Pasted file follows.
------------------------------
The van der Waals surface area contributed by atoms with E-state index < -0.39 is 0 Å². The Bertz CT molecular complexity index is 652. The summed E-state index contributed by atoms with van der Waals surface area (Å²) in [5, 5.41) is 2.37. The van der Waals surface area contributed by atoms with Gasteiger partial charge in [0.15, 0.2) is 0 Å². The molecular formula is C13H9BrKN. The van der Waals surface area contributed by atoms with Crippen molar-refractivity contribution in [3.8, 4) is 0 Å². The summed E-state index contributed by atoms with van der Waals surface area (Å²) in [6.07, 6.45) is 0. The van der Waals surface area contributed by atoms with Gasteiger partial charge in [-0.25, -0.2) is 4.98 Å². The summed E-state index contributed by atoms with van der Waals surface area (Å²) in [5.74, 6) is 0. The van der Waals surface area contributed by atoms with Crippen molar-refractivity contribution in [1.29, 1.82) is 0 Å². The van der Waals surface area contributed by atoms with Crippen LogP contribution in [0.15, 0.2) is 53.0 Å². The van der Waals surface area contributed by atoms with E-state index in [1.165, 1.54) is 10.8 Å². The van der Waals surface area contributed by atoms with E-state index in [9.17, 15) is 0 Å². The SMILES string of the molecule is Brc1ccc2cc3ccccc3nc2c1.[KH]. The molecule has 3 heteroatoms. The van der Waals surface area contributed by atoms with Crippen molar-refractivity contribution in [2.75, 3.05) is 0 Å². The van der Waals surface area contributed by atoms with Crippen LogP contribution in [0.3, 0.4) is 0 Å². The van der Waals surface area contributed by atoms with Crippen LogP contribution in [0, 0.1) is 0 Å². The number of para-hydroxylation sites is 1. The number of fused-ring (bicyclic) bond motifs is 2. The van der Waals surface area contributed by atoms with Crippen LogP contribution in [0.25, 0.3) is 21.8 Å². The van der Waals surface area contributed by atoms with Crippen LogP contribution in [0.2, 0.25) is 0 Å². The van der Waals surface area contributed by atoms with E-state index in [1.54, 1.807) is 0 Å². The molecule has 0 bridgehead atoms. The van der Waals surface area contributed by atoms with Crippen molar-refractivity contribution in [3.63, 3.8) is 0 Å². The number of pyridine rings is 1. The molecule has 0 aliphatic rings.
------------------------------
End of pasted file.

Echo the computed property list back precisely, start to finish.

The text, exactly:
The van der Waals surface area contributed by atoms with E-state index < -0.39 is 0 Å². The Bertz CT molecular complexity index is 652. The summed E-state index contributed by atoms with van der Waals surface area (Å²) in [5, 5.41) is 2.37. The van der Waals surface area contributed by atoms with Gasteiger partial charge in [0.15, 0.2) is 0 Å². The molecular formula is C13H9BrKN. The van der Waals surface area contributed by atoms with Crippen molar-refractivity contribution in [3.8, 4) is 0 Å². The summed E-state index contributed by atoms with van der Waals surface area (Å²) in [6.07, 6.45) is 0. The van der Waals surface area contributed by atoms with Gasteiger partial charge in [-0.25, -0.2) is 4.98 Å². The summed E-state index contributed by atoms with van der Waals surface area (Å²) in [5.74, 6) is 0. The van der Waals surface area contributed by atoms with Crippen molar-refractivity contribution in [1.29, 1.82) is 0 Å². The van der Waals surface area contributed by atoms with Crippen LogP contribution in [0.15, 0.2) is 53.0 Å². The van der Waals surface area contributed by atoms with E-state index in [1.165, 1.54) is 10.8 Å². The van der Waals surface area contributed by atoms with E-state index in [9.17, 15) is 0 Å². The SMILES string of the molecule is Brc1ccc2cc3ccccc3nc2c1.[KH]. The molecule has 3 heteroatoms. The van der Waals surface area contributed by atoms with Crippen molar-refractivity contribution in [2.75, 3.05) is 0 Å². The van der Waals surface area contributed by atoms with Crippen LogP contribution in [0.3, 0.4) is 0 Å². The van der Waals surface area contributed by atoms with Crippen LogP contribution in [0, 0.1) is 0 Å². The number of para-hydroxylation sites is 1. The number of fused-ring (bicyclic) bond motifs is 2. The van der Waals surface area contributed by atoms with Crippen LogP contribution in [0.25, 0.3) is 21.8 Å². The van der Waals surface area contributed by atoms with Crippen LogP contribution in [0.2, 0.25) is 0 Å². The van der Waals surface area contributed by atoms with E-state index in [1.54, 1.807) is 0 Å². The molecule has 0 bridgehead atoms. The van der Waals surface area contributed by atoms with Crippen molar-refractivity contribution in [3.63, 3.8) is 0 Å². The number of pyridine rings is 1. The molecule has 0 aliphatic rings.